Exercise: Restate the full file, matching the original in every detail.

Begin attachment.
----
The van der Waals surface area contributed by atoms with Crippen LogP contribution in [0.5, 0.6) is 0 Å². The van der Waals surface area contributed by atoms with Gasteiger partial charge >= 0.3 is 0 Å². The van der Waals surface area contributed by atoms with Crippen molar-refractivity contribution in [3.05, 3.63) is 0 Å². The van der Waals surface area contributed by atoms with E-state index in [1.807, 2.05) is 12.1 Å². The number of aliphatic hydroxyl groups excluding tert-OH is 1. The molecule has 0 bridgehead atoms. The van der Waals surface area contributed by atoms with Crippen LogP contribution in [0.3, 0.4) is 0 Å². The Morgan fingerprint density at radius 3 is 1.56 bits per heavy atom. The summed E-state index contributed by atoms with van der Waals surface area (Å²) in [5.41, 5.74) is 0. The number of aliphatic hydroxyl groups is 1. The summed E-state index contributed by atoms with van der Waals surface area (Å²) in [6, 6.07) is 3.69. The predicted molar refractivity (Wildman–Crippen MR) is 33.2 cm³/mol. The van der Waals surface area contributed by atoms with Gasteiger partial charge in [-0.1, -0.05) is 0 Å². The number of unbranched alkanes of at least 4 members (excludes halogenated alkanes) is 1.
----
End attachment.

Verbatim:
The van der Waals surface area contributed by atoms with Crippen LogP contribution in [0.5, 0.6) is 0 Å². The van der Waals surface area contributed by atoms with Gasteiger partial charge >= 0.3 is 0 Å². The van der Waals surface area contributed by atoms with Crippen molar-refractivity contribution in [3.05, 3.63) is 0 Å². The van der Waals surface area contributed by atoms with E-state index in [1.807, 2.05) is 12.1 Å². The number of aliphatic hydroxyl groups excluding tert-OH is 1. The molecule has 0 bridgehead atoms. The van der Waals surface area contributed by atoms with Crippen LogP contribution in [0.3, 0.4) is 0 Å². The Morgan fingerprint density at radius 3 is 1.56 bits per heavy atom. The summed E-state index contributed by atoms with van der Waals surface area (Å²) in [5.41, 5.74) is 0. The number of aliphatic hydroxyl groups is 1. The summed E-state index contributed by atoms with van der Waals surface area (Å²) in [6, 6.07) is 3.69. The predicted molar refractivity (Wildman–Crippen MR) is 33.2 cm³/mol. The van der Waals surface area contributed by atoms with Gasteiger partial charge in [-0.1, -0.05) is 0 Å². The number of unbranched alkanes of at least 4 members (excludes halogenated alkanes) is 1.